To confirm these findings in children, they studied almost 6,000 participants from the Avon Longitudinal Study of Parents and Children (ALSPAC) and identified six children with mutations in MC3R. The six children were shorter and had lower lean mass and weight throughout childhood, showing that this effect starts very early in life.

All the people identified in these studies had a mutation in only one of the two copies of the gene. Finding mutations in both copies of the gene is vanishingly rare, but in another cohort the researchers were able to identify an individual in the Genes and Health study with a very damaging mutation in both copies of the gene. This person was very short and went into puberty after the age of 20.

This same phenomenon linking adequate nutritional body stores to reproductive maturity is seen right across the animal kingdom, so the researchers conducted studies in mice to confirm that the MC3R pathway operates across species. Work in the laboratory of Dr. Roger Cone at the University of Michigan, who had previously demonstrated a role for the MC3R in the control of growth and lean mass in mice, showed that while normal mice shut off their reproductive cycle when they underwent a period of food deprivation, mice engineered to lack the MC3R did not. This confirmed that MC3R is a necessary part of how the nutritional state controls sex hormone production.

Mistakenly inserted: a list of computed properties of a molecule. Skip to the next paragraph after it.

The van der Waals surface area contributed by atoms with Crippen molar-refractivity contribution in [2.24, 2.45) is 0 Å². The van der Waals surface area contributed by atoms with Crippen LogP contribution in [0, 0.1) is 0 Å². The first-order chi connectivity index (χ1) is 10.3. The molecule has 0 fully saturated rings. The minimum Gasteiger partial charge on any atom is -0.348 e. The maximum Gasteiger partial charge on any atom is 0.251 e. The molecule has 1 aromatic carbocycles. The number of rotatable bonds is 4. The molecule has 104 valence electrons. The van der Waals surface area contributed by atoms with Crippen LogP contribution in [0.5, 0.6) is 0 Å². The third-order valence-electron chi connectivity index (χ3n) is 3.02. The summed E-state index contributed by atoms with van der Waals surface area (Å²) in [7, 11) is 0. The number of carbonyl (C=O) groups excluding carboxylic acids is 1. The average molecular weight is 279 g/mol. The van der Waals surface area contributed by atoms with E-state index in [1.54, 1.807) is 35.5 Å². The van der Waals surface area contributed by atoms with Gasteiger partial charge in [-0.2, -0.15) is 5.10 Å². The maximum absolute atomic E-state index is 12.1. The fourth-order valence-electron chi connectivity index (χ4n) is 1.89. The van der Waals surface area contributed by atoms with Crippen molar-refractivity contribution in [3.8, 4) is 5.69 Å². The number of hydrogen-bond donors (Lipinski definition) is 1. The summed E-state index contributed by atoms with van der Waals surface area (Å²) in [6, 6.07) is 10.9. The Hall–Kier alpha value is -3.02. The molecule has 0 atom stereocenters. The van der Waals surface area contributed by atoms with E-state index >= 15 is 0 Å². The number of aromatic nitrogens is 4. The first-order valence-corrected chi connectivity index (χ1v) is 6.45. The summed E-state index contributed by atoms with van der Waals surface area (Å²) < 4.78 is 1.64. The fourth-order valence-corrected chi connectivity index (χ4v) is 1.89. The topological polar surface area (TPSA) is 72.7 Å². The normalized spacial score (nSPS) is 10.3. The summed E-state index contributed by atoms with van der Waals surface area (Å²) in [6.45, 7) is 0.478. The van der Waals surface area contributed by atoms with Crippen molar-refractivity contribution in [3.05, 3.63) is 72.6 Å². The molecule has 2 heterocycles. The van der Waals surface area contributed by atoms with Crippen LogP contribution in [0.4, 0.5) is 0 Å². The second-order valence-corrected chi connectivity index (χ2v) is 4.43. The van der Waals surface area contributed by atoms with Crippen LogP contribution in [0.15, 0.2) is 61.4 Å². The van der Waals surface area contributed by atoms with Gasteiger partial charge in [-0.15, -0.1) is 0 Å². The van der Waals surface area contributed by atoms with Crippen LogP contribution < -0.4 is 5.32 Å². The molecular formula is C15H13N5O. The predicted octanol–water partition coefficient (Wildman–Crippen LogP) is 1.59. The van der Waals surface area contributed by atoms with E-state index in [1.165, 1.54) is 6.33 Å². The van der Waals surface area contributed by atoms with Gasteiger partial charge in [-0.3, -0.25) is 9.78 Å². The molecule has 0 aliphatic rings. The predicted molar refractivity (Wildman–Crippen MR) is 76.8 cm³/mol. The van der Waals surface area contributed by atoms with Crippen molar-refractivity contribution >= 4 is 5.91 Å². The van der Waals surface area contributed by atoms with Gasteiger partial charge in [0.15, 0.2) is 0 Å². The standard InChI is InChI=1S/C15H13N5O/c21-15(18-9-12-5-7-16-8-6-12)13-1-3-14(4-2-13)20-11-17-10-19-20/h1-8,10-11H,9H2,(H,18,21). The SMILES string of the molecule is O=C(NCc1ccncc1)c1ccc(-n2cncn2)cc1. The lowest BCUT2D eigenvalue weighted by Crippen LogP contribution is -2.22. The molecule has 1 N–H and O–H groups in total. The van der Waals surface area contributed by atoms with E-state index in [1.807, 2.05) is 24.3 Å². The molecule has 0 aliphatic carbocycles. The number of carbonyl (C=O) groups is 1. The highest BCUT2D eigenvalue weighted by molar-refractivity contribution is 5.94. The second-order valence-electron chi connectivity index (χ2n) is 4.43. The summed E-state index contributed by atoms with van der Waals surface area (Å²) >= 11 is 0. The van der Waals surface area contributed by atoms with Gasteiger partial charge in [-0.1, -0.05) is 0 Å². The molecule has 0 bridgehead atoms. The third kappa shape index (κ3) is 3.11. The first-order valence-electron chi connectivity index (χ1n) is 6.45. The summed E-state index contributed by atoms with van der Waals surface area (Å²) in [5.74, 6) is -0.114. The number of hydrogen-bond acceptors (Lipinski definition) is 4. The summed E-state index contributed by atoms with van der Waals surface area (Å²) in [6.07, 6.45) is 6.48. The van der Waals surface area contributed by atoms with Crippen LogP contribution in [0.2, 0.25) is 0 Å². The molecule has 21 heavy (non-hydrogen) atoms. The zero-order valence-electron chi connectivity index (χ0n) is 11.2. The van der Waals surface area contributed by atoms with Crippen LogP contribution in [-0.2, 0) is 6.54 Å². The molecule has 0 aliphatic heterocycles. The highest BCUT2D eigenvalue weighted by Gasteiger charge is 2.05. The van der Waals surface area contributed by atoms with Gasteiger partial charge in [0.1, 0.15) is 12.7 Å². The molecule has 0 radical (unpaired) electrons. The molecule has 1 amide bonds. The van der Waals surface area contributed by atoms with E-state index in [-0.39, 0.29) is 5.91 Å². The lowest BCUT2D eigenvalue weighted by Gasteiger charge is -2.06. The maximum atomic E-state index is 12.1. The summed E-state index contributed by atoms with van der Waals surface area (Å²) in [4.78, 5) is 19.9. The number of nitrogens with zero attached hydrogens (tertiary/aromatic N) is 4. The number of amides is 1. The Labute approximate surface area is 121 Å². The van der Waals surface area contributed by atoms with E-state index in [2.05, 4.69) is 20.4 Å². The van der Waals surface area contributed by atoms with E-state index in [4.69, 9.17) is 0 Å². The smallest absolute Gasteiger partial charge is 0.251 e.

Professor Sir Stephen O’Rahilly, a senior author on the study and Director of the MRC Metabolic Diseases Unit at the University of Cambridge, said: “This discovery shows how the brain can sense nutrients and interpret this to make subconscious decisions that influence our growth and sexual development. Identifying the pathway in the brain whereby nutrition turns into growth and puberty explains a global phenomenon of increasing height and decreasing age at puberty that has puzzled scientists for a century.

“Our findings have immediate practical implications for the testing of children with serious delays in growth and pubertal development for mutations in the MC3R.

“This research may have wider implications beyond child development and reproductive health. Many chronic diseases are associated with the loss of lean mass, including muscle, with resultant frailty. This responds poorly to simple nutritional supplements such as protein-rich drinks. The finding that the activity of the MC3R pathway influences the amount of lean mass carried by a person suggests that future research should investigate if drugs that selectively activate the MC3R might help redirect calories into muscle and other lean tissues with the prospect of improving the physical functional of such patients.”

Professor John Perry, a senior author on the study from the MRC Epidemiology Unit at the University of Cambridge, said: “This is such an exciting time for human genetics. By analyzing the genetic sequences of large numbers of research participants, we can now understand fundamental biological processes that have remained elusive until now. By combining these studies with experiments in cellular and animal models, we will continue to uncover new insights and understand the mechanisms behind human growth and metabolic disease.”